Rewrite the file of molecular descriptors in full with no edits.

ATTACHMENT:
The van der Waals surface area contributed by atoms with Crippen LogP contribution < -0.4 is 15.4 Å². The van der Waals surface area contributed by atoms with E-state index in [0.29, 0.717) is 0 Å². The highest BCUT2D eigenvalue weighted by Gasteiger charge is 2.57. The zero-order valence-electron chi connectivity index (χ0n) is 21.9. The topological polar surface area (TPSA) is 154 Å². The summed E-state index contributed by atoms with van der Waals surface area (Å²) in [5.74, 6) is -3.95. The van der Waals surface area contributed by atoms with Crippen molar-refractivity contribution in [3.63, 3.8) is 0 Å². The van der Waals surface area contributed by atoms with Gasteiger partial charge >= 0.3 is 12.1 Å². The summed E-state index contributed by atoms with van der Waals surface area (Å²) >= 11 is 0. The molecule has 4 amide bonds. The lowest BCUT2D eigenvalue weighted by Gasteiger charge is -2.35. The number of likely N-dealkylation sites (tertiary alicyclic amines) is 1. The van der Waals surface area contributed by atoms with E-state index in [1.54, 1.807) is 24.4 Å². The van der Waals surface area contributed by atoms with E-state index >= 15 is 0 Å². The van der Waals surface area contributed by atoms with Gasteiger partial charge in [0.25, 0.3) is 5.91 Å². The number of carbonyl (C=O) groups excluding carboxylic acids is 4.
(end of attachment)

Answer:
The van der Waals surface area contributed by atoms with Crippen LogP contribution < -0.4 is 15.4 Å². The van der Waals surface area contributed by atoms with E-state index in [0.29, 0.717) is 0 Å². The highest BCUT2D eigenvalue weighted by Gasteiger charge is 2.57. The zero-order valence-electron chi connectivity index (χ0n) is 21.9. The topological polar surface area (TPSA) is 154 Å². The summed E-state index contributed by atoms with van der Waals surface area (Å²) in [5.74, 6) is -3.95. The van der Waals surface area contributed by atoms with Crippen molar-refractivity contribution in [3.63, 3.8) is 0 Å². The van der Waals surface area contributed by atoms with Gasteiger partial charge >= 0.3 is 12.1 Å². The summed E-state index contributed by atoms with van der Waals surface area (Å²) >= 11 is 0. The molecule has 4 amide bonds. The lowest BCUT2D eigenvalue weighted by Gasteiger charge is -2.35. The number of likely N-dealkylation sites (tertiary alicyclic amines) is 1. The van der Waals surface area contributed by atoms with E-state index in [1.54, 1.807) is 24.4 Å². The van der Waals surface area contributed by atoms with E-state index >= 15 is 0 Å². The van der Waals surface area contributed by atoms with Gasteiger partial charge in [0.25, 0.3) is 5.91 Å². The number of carbonyl (C=O) groups excluding carboxylic acids is 4.